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The peak period for the giallo film was arguably the first half of the ’70s: Dario Argento made a string of gialli that became popular around the world, inspiring a wave of like-minded films that included impressive work by the likes of Sergio Martino, Umberto Lenzi and Lucio Fulci. The genre would continue into the ’80s but the popularity and the funding began to decline in the second half of the ’70s.

That said, there were still strong films made after that peak period and some of those still tricked down to the international market. Watch Me When I Kill is an interesting example. It was directed by journeyman Antonio Bido, who made the film in 1977. It made the rounds in the U.S. around 1981, right in time to cash in on the mania for psycho killer fare induced by the box office success of slasher films, and went on to become a staple of the horror section at VHS rental stores.

Like many a giallo, Watch Me When I Kill begins with a mysterious killing: a pharmacist fretting over threatening phone calls in murdered in his own pharmacy. The killer’s exit is briefly seen by nightclub performer Mara (Paola Tedesco) and she is soon targeted for death by the killer. She turns to her boyfriend Lukas (Corrado Pani) for help and he begins his own investigation of the situation. He begins to uncover a situation that has to do with the justice system and a decades-old injustice as the killer takes out more victims connected to the mystery.

The resulting film has an interesting cumulative effect. The first hour is done in a traditional giallo style: an inciting murder is followed by danger for a protagonist, leading to an investigation where the uncovering of clues are alternated with more murders of people involved in the situation. Bido directs the proceedings in a uniquely subtle fashion, focusing on suspense more than bloodshed and avoiding the sexual elements that became prominent during the giallo’s ’70s era. The effect is somewhat like a subtler, less stylized response to Deep Red: both films share an amateur sleuth with a musical background and a murder that seems to reference a famous bathroom-set killing from Deep Red but restages it in the kitchen(!).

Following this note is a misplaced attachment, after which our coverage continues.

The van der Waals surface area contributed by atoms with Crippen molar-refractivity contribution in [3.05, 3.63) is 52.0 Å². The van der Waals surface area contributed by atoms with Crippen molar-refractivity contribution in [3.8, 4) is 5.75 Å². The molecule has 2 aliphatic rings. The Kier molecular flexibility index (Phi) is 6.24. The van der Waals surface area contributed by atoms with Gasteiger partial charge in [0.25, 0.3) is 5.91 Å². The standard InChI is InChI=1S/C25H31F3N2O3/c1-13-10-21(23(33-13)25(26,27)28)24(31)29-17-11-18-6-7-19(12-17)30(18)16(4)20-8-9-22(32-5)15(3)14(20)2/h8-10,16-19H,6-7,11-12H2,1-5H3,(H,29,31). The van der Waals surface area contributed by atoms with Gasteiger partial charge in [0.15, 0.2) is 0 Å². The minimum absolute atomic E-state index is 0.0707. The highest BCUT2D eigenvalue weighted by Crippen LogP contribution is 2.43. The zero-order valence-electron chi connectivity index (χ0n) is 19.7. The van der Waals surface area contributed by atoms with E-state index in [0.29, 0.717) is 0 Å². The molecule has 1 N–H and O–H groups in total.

Bido’s efforts during this first hour are effectively supported by sleek photography from Mario Vulpetti and a sly, subtly humorous lead performance from Pani. The most unique element is a score by studio group Trans Europa Express that blends Goblin-style prog rock elements with avant-garde drone effects and a touch of acoustic folk.  It fits the genre but embroiders the expected musical elements to an interesting degree.

The final half-hour of Watch Me When I Kill is where the aforementioned cumulative effect really kicks in.  There’s an interesting detour where Lukas travels to a rural town for clues and is confronted with some moments of Fellini-esque surrealism from the odd locals plus a tense suspense setpiece that makes effective use of a bathtub and a piece of classical music. Best of all, the climactic surprise reveal is more substantial than usual because it offers a unique motivation for the killer and a final showdown that goes for tragedy and a touch of unexpected poignancy rather than knee-jerk shocks.

In short, don’t let the aggressive title of Watch Me When I Kill throw you. It’s a classy and understated giallo that leans on the mystery and methodical investigation angles of the genre and proof that the giallo still had some gas in the tank after its commercial peak came to a close.

Blu-Ray Notes: after years of cheap VHS and DVD releases, Synapse films picked this title up for a proper hi-def remastering on blu-ray and DVD. The blu-ray was viewed for this review and it boasts an excellent, 4K-derived transfer from the original negative that boasts rich levels of color and detail. Extras include a commentary from Nathaniel Thompson, a interview with giallo scholar Mikel Koven, three short films by the director and – included in the blu-ray set only – a CD of the film’s original score. In short, a great value for giallo collectors.